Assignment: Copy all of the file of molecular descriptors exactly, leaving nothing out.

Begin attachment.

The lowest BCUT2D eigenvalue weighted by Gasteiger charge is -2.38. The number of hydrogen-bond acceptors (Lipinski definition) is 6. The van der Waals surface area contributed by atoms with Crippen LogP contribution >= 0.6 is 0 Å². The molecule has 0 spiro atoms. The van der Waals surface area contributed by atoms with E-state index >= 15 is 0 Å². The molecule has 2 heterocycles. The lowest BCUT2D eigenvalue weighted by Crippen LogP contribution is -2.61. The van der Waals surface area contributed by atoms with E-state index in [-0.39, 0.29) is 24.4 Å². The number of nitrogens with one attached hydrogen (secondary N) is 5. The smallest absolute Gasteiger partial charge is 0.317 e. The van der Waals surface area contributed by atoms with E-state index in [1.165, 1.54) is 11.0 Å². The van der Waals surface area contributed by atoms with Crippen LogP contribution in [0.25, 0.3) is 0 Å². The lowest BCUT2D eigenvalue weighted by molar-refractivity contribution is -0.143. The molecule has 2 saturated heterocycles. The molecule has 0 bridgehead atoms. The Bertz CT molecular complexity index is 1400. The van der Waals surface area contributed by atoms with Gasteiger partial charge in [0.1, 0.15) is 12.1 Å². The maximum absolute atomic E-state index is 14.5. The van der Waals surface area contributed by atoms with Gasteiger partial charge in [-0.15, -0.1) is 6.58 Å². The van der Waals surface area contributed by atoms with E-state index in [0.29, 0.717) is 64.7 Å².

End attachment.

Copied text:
The lowest BCUT2D eigenvalue weighted by Gasteiger charge is -2.38. The number of hydrogen-bond acceptors (Lipinski definition) is 6. The van der Waals surface area contributed by atoms with Crippen LogP contribution >= 0.6 is 0 Å². The molecule has 0 spiro atoms. The van der Waals surface area contributed by atoms with E-state index >= 15 is 0 Å². The molecule has 2 heterocycles. The lowest BCUT2D eigenvalue weighted by Crippen LogP contribution is -2.61. The van der Waals surface area contributed by atoms with E-state index in [-0.39, 0.29) is 24.4 Å². The number of nitrogens with one attached hydrogen (secondary N) is 5. The smallest absolute Gasteiger partial charge is 0.317 e. The van der Waals surface area contributed by atoms with E-state index in [1.165, 1.54) is 11.0 Å². The van der Waals surface area contributed by atoms with Crippen LogP contribution in [0.25, 0.3) is 0 Å². The lowest BCUT2D eigenvalue weighted by molar-refractivity contribution is -0.143. The molecule has 2 saturated heterocycles. The molecule has 0 bridgehead atoms. The Bertz CT molecular complexity index is 1400. The van der Waals surface area contributed by atoms with Gasteiger partial charge in [0.1, 0.15) is 12.1 Å². The maximum absolute atomic E-state index is 14.5. The van der Waals surface area contributed by atoms with Gasteiger partial charge in [-0.15, -0.1) is 6.58 Å². The van der Waals surface area contributed by atoms with E-state index in [0.29, 0.717) is 64.7 Å².